Although he didn't offer his official endorsement of such a plan, Carson did point out that the Sash case should enlighten those focused on the biggest names in the CTE crisis.
"He only played two years in the NFL with the Giants," Carson said, "but he did play 16 years overall. CTE is not an NFL problem. CTE is a football problem."
Still, Roger Goodell's NFL has to do more than throw $1 billion at the thousands of players who have sued over head trauma and deserve a bigger cut. The league has to dedicate even more time, energy and money on helmet technology and player safety, and add to its enhanced concussion protocol a provision that a concussed player must miss at least two full games before returning to action.
Carson's own story explains why. He was diagnosed with post-concussion syndrome in 1990 after suffering what he estimates to be 12 to 18 concussions over his 13-year career, and he believes his brain injuries contributed to memory loss, communication issues and a bout with depression that one day -- during the prime of his Giants career -- nearly compelled him to drive his car off New York's Tappan Zee Bridge before thoughts of his daughter stopped Carson from harming himself.
One former teammate with neurological issues called Carson to discuss his darkest thoughts, then sent him a follow-up text thanking the linebacker for saving his life. A fellow Hall of Famer called around Christmastime to say that he'd been diagnosed with a neurological disorder and that he considered Omalu a hero.
Carson also spoke with the son of the legendary defensive back Dick "Night Train" Lane, who died of a heart attack at age 74 in 2002, the same year Omalu began the examination of Mike Webster's brain that led to the discovery of CTE. Richard Lane said by phone Tuesday that he has no doubt his father had CTE in the final years of his life in Austin, where surgeons operated on what was described as fluid on the brain.
"He couldn't bathe or clothe himself," said Richard Lane, a Catholic evangelist and motivational speaker, "and he had a hard time remembering his grandkids' names. I had to take the car keys away from him. I remember getting a call in the middle of the night from the Austin police department that Dad was at a Denny's with no idea of who he was or where he lived.
"He suffered a lot and really lost all of his dignity. We went to the NFL [Alumni] Dire Need Fund; Dad was broke ... and they wouldn't help at all. He only got a $695-a-month pension from the NFL. It really pissed me off beyond belief, and what really gets me worse is that there are still guys out there freakin' suffering, and the NFL is putting a Band-Aid over a gaping wound. My dad sacrificed his life and his family just so he could be Dick "Night Train" Lane, because he loved the game of pro football, and the game screwed us over."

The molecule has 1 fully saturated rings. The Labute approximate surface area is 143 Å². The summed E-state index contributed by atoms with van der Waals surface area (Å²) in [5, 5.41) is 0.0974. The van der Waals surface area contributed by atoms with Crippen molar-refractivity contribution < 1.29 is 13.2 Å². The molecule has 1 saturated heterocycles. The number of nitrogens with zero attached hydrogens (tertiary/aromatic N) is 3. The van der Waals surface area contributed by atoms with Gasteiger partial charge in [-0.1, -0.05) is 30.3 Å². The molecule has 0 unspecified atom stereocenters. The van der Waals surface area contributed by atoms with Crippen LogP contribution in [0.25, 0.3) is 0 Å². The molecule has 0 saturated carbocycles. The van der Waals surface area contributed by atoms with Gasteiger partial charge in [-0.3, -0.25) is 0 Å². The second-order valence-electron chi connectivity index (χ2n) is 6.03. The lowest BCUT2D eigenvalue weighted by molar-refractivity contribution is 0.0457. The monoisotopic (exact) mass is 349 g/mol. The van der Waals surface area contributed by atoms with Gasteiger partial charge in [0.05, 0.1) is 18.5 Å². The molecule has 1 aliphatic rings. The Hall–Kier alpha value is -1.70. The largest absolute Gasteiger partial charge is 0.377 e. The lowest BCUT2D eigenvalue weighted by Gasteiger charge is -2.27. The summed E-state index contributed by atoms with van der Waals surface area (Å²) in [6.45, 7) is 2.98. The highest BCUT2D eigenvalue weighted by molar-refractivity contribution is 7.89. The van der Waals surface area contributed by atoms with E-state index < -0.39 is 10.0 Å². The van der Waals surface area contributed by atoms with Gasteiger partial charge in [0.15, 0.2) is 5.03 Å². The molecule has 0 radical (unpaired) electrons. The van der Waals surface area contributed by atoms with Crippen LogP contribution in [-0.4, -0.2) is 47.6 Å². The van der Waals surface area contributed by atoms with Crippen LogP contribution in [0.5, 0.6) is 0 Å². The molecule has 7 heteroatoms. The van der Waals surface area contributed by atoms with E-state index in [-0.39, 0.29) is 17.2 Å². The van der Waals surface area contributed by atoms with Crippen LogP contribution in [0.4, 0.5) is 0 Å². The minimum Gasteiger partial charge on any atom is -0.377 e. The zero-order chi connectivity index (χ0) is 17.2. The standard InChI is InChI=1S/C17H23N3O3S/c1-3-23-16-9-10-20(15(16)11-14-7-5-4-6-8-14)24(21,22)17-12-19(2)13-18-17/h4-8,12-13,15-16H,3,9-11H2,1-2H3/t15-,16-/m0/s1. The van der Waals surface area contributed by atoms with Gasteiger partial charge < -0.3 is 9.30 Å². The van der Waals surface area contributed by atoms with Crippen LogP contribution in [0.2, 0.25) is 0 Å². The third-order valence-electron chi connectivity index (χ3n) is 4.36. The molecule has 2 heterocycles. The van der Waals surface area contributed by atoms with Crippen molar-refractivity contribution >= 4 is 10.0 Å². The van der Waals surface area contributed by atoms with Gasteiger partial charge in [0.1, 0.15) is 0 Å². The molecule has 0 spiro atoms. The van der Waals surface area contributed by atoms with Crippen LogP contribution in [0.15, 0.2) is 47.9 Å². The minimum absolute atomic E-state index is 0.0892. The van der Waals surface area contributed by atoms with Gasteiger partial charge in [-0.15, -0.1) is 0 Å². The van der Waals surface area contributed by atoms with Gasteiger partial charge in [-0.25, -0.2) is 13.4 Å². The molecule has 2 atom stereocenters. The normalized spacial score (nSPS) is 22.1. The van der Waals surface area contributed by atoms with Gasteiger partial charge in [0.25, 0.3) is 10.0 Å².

Lane is hardly the only family member of a fallen football star who feels that way, and Carson does what he can to reassure those who feel aggrieved. He speaks loudly on brain-damage issues without any financial incentive; he didn't join the lawsuit against the NFL because he wanted people to know this wasn't a personal money play.
"I know the league wants me to go somewhere, sit down and shut the f--- up about this," Carson said. "But I can't do that."

Although he prefers it when people don't describe him as a sufferer and instead point out he's managed his life with post-concussion syndrome quite nicely, Carson has decided his charmed football career wasn't worth it.
"If I had to do it all over again," he said, "I wouldn't. I would fly planes in the military, my true calling."
Meanwhile, a quarterback who might join Carson in the Hall of Fame this weekend is no longer around to say whether he shared the linebacker's sentiment. Like the star who preceded him at Alabama, Joe Namath, Kenny Stabler was what every man wanted to be -- cool, fearless and elusive when necessary.
The Snake would never let his fellow Raiders see him treating his injuries in the trainer's room. But in the end, the unforgiving game of professional football caught up to him just like it catches up to everyone else. And now that game needs an overhaul from the bottom floor up.

No comments: